Ludlow Food Festival, Shropshire
PUBLISHED: 10:54 10 September 2010 | UPDATED: 17:48 20 February 2013
Debbie Graham visits the small town with a big reputation for food and drink to find out why its annual festival remains a gourmet event in the foodie calendar.
Ludlows reputation as a place to visit used to rely on its historic streets, impressive castle, fascinating church and picturesque border setting. But all that changed 15 years ago when the food and drink festival first took place. Now this September highlight on the foodie calendar attracts more than 20,000 visitors across three days.
Its original aim was to both promote the area's small food and drink producers and encourage visitors to explore Ludlow's fascinating shops, restaurants and pubs, says Beth Heath, the festivals manager and she admits there were no great expectations: In 1995 this was a novel idea which, it was freely admitted, was done just to see what happened."
Well the festival did more than just happen, it flourished and has been at the forefront of the movement which has seen people change their perception of food and drink and its provenance. And it has done much to promote local produce.
The event remains so successful simply because we stick to our core values of only letting in producers who are based in Ludlow and The Marches, says Beth. You can often find the same suppliers at many food festivals but because we have the restrictions on the producers being local to Ludlow and The Marches you will find some real gems that you will not find anywhere else.
The festival never sells the event on celebrity chefs our local chefs and the local food is what it is all about, Beth answers adamantly. However with an area boasting more restaurants featured in the Michelin guide than anywhere else in Britain (outside London of course), they are spoilt for choice and this year they include Michelin-starred Will Holland from La Bcasse in Ludlow.
Will is going to be busy as he is hosting the Michelin Day on the Friday, where I am getting as many of my Michelin-starred chef mates as possible up to demonstrate, he says, so that will be a good day. It does not stop there either as over the weekend he is running workshops and demonstrations and judging the young chef competition.
For him, Ludlow remains the food festival to emulate and aspire to. When people talk about food and drink festivals Ludlow is one that is always mentioned and it has set the standard. People compare other food and drink festivals to Ludlow. Its become an institution, people book years in advance to come and stay in Ludlow to attend it. I think it is so nice it has not got that commercial feel to it and still has that kind of personal touch. The whole town grinds to a halt and everyone gets involved.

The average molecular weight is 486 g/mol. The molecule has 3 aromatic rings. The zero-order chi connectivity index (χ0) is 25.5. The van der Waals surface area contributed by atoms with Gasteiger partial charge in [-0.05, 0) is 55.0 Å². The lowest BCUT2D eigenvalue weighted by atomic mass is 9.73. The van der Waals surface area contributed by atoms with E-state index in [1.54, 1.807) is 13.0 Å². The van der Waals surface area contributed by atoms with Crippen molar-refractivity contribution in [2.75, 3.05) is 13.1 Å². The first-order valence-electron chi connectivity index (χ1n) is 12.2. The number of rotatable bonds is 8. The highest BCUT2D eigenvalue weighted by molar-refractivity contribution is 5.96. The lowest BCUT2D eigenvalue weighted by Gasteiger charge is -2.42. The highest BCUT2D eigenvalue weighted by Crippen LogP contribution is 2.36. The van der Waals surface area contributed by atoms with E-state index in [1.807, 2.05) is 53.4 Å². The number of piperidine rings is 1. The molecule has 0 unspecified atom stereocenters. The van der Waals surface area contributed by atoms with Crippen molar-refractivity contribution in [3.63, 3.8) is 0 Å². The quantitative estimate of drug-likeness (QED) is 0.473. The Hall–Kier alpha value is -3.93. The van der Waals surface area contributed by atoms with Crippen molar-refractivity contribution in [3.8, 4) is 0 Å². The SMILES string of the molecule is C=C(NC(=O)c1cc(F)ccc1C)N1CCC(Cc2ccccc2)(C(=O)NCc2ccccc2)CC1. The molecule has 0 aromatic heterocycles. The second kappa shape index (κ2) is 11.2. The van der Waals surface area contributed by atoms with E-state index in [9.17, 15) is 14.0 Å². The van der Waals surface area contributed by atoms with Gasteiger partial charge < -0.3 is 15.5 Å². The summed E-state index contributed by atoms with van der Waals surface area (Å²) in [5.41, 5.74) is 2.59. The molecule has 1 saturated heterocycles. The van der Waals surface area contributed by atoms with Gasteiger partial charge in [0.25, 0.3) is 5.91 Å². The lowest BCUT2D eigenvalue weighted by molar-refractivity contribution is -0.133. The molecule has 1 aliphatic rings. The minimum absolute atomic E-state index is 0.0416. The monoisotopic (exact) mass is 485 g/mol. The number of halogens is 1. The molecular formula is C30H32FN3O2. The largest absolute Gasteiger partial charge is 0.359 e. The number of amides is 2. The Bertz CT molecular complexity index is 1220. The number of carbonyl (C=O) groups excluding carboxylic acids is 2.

Butcher Andrew Francis from Andrew Francis Butchers echoes this: Its just so exciting, theres so many people about it gives you such a buzz. Its good for the local economy and its good to promote Ludlow butchers, bakers etc.
Andrew will be taking part in the sausage trail, along with the other butchers in the town, and tensions will be running high as they try to win the title of best sausage. He says: We (five local butchers) all make one sausage, and customers buy a ticket, go around, try a sausage from each of the butchers and mark it from one to 10 and whoever gets the most votes wins the competition. There is also an experts choice, he says.
My entry this year will be very special. We won the experts choice last year and the trophy is in the shop and that is where it is staying and we hope to take the peoples choice too.
There are also bread and ale trails. The trails came about to encourage people to move around the town instead of just staying in the castle where many of the attractions are based, explains Beth.
And considering more than 2,000 tickets were sold last year for the sausage trail alone, it appears the organisers hard work has paid off. But the last word has to be left to Andrew to sum up the festival and what it means to the town. It puts Ludlow on the map, he says and that says it all.
On this years menu
The Ludlow Food and Drink Festival takes place between 10th and 12th September in Ludlow Castle and the surrounding town and there is plenty going on for everyone. One highlight new this year is The British Street Awards finals. This recognises how good street food can be and the work street chefs do in a tiny kitchen.
There are workshops running throughout the festival including Tastes (ranging from chocolate to goat and duck meat), master classes, talks and demonstrations. Guests include Chris Bradley, owner and head cook at Mr Underhills, food writer Rachel Green and Peter Cook from Prices Bakery.
The four trails: sausage, ale, bread and window dressing, will take visitors around the town.
Tel: 01584 873957